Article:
Skip fire control can be used to facilitate monitoring of exhaust gases independently by cylinder (or if desired, in various unique subsets of cylinders) during operation of the engine. Consider for example, a four cylinder engine with a single exhaust manifold and an oxygen sensor upstream of the catalytic converter. If the engine is run at a 25% firing fraction with a most even spacing of the firings, then every fourth cylinder would be fired. That is, the same cylinder would be repeatedly fired. Of course, the same result occurs when a specific firing pattern that only fires one cylinder is selected. When the same cylinder is repeatedly fired, then the exhaust gases will be limited to the exhaust from a single cylinder thereby allowing diagnostic analysis of a single cylinder. Such individual cylinder diagnostics can be performed on command as part of a specific diagnostics protocol (e.g., by commanding a particular firing fraction that isolates a cylinder or by commanding a particular firing sequence that isolates a cylinder). In addition, or alternatively, individual cylinder diagnostics can be performed opportunistically when the skip fire controller happens to command a firing fraction that isolates a cylinder (e.g., the 25% commanded firing fraction in a 4 cylinder engine).

Eight cylinder engines having two exhaust manifolds with individual oxygen sensors provide even more opportunities to isolate cylinders. By way of example, an eight cylinder engine operating at firing fractions of ⅛, ¼, ⅜, and ⅝ with the most evenly spaced firings may result in repeating firing sequences that isolate one of the cylinders in a bank. Such sequences tend to have good NVH (noise, vibration, and harshness) characteristics and provide for more smooth torque production by the engine. One noticeable characteristic a most evenly spaced firings sequence that the number of skips between successive firings is at most different by one—although this does not fully define a most evenly spaced sequence. When such sequences are used (either opportunistically or by command), the exhaust gases associated with the isolated cylinder(s) can be analyzed thereby facilitating diagnosis of a single cylinder. More generally, any time a firing fraction that is an integer multiple of ⅛ or 1/16 is commanded under most even spaced firings, only a fixed set of cylinders will be fired. A firing fraction of ⅛ causes the firing of a single cylinder which inherently isolates that cylinder. A firing fraction of 2/8 causes the firing of two cylinders which can potentially be in the same bank or in different banks When they are in different banks each cylinder can be independently analyzed. A firing fraction of ⅜ causes the firing of three cylinder, which could all be in the same bank, or could be spread with two cylinders firing in one bank and a single cylinder being fired in the other bank. In such a case, the single cylinder being fired in the second bank can be independently analyzed and diagnosed. Even when the firing fraction is higher than ⅜, there may be situations (either forced or by happenstance) where a single cylinder will be isolated in a repeating manner that is well suited for individual cylinder analysis and/or diagnosis.

FIG. 2 is a table 500 illustrating the distribution of firing among specific cylinders at selected firing fractions (all integer multiples of ⅛) that result in the isolation of a single cylinder in a particular engine design. The engine represented has a cylinder firing order of 1(L)-8(R)-7(L)-2(R)-6(R)-5(L)-4(R)-3(L) where “R” represents a cylinder in the right bank, and “L” represents a cylinder in the left bank. In the drawing, each row represents a distinct physical firing pattern. Column 501 indicates the firing fraction. Column set 503 includes a distinct column for each cylinder in sequential time order with entries in each row combining to indicate the order of the firings with “1's” representing fires and “0's” representing skips. In the illustrated example, each firing decision is a binary decision—i.e., skip or fire and therefore the 8 cylinder firing pattern amounts to a digital byte (8 bits) which has a corresponding decimal representation which is given in column 505. Column set 507 represents the same information as column set 503 in a different way. In this set, the columns are labeled with physical cylinder numbers in the order that they are fired, which in the example is the 1-8-7-2-6-5-4-3 firing order. In this set, fires are represented by “1's” and skips are each represented by an “s”. Column set 509 represents the same information as column sets 503 and 507 but this time highlighting the bank fired. Thus, columns labeled “L” are located in the left column bank and columns labeled “R” are located in the right column bank. The entries for fired cylinders are labeled “L” if the cylinder is in the left bank and “R” if the cylinder is in the right bank. Entries for skipped cylinders are labeled “s”.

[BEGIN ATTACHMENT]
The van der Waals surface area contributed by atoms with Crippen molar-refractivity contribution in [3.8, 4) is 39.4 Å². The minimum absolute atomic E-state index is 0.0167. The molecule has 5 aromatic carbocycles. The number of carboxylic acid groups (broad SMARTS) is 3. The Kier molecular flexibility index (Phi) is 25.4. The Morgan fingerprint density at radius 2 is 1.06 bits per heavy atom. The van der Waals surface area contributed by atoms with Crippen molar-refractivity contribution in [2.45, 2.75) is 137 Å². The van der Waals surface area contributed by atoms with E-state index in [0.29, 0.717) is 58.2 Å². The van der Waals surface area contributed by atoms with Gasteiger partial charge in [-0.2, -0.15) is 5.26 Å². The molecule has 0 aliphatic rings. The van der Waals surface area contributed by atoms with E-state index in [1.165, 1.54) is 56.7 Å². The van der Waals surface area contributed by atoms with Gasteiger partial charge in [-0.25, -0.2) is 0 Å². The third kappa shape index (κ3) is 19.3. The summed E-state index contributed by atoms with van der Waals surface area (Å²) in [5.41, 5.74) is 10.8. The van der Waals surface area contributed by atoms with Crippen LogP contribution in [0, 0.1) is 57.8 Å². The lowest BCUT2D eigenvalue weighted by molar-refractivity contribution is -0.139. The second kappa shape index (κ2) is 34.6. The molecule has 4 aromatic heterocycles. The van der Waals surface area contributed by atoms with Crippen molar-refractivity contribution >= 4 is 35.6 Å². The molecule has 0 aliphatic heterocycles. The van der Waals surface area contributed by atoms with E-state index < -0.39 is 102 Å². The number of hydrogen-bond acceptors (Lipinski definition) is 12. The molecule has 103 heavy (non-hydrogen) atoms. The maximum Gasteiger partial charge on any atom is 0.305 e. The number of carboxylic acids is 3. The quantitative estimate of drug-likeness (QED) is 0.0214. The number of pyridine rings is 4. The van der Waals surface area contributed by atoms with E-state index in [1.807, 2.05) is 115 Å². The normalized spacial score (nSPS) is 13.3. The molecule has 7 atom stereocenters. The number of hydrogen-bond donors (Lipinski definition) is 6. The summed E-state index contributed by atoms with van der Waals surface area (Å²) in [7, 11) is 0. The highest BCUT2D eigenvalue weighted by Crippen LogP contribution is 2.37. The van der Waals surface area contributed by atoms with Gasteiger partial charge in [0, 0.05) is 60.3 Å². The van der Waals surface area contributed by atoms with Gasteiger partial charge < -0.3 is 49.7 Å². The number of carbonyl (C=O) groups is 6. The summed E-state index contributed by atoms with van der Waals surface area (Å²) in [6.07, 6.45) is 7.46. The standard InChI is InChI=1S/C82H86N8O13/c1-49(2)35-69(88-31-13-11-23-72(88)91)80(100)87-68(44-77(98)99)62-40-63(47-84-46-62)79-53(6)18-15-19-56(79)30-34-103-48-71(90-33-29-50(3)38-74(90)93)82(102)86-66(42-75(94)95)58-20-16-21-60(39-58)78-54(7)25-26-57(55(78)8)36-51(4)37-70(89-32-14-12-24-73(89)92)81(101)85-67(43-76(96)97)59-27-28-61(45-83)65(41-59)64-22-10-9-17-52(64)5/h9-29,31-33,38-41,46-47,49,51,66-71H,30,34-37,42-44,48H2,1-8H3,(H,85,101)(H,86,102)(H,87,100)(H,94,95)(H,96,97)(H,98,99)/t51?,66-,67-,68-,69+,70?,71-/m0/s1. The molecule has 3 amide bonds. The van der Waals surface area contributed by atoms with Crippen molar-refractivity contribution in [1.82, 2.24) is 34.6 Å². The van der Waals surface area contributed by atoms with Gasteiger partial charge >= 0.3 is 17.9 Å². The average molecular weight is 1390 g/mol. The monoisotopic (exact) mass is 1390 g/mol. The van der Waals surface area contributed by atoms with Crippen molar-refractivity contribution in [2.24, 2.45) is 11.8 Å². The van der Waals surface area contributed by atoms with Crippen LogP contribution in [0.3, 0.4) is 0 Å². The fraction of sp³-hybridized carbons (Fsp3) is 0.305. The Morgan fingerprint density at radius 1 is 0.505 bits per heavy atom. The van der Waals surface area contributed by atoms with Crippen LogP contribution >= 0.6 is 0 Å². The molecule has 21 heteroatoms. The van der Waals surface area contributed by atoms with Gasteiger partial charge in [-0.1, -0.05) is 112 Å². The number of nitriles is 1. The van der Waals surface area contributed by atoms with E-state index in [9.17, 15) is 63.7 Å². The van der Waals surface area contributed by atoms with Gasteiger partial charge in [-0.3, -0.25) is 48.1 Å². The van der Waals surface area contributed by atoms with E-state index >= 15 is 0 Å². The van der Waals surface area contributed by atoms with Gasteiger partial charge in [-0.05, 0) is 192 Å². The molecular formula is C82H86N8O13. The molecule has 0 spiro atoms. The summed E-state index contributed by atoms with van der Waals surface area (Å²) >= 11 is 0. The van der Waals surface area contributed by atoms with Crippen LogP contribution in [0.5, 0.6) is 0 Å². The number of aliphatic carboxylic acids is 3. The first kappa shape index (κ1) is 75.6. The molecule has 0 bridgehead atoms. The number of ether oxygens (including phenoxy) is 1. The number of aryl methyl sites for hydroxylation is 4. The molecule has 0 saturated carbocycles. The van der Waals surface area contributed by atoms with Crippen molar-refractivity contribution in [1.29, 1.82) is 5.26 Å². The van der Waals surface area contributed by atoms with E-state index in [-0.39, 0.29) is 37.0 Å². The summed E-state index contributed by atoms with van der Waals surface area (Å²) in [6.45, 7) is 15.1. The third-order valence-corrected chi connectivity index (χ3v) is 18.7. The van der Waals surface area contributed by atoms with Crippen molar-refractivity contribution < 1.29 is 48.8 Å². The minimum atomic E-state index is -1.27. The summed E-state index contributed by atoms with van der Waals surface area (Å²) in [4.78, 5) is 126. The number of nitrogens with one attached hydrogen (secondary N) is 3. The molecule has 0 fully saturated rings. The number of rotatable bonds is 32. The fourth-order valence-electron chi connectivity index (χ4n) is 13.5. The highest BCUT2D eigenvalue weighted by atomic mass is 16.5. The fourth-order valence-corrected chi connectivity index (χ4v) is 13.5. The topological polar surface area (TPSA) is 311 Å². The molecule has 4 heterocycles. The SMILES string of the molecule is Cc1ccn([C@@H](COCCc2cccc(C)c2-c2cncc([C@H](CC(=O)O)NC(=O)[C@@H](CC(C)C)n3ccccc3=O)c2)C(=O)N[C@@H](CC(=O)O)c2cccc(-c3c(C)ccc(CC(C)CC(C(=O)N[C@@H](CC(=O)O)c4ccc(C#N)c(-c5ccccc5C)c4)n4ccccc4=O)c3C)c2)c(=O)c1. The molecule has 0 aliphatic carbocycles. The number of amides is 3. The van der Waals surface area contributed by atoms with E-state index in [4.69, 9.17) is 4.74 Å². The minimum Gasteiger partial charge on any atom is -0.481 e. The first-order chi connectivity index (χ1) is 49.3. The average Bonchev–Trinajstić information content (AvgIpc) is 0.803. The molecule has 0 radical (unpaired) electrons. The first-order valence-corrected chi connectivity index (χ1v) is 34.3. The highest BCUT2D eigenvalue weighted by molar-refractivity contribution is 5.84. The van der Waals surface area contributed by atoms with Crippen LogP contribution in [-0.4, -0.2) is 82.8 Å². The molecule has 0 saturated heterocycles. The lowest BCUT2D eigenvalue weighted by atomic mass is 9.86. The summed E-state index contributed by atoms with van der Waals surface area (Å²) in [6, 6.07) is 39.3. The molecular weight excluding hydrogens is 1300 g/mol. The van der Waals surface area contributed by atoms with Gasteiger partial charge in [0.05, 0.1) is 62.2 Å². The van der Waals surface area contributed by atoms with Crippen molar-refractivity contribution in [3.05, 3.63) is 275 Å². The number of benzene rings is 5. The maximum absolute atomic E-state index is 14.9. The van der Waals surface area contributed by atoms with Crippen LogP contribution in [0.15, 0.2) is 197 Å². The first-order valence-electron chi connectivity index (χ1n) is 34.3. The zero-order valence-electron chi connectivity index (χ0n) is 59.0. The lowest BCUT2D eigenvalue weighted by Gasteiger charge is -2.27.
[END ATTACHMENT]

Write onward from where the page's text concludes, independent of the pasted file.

The rows of are grouped in sets of firing sequences that each isolate a particular cylinder. Thus, for example, row set 521 shows the 4 firing sequences that isolate cylinder 1. Row set 522 shows the 2 firing sequences that isolate cylinder 8 (the second cylinder fired sequentially). Row set 523 shows the 3 firing sequences that isolate cylinder 7 (the third cylinder fired sequentially). Row set 524 shows the 4 firing sequences that isolate cylinder 2 (the fourth cylinder fired sequentially). Row set 525 shows the 4 firing sequences that isolate cylinder 6 (the fifth cylinder fired sequentially). Row set 526 shows the 3 firing sequences that isolate cylinder 5 (the sixth cylinder fired sequentially). Row set 527 shows the 2 firing sequences that isolate cylinder 4 (the seventh cylinder fired sequentially). Row set 523 shows the 4 firing sequences that isolate cylinder 3 (the eighth cylinder fired sequentially).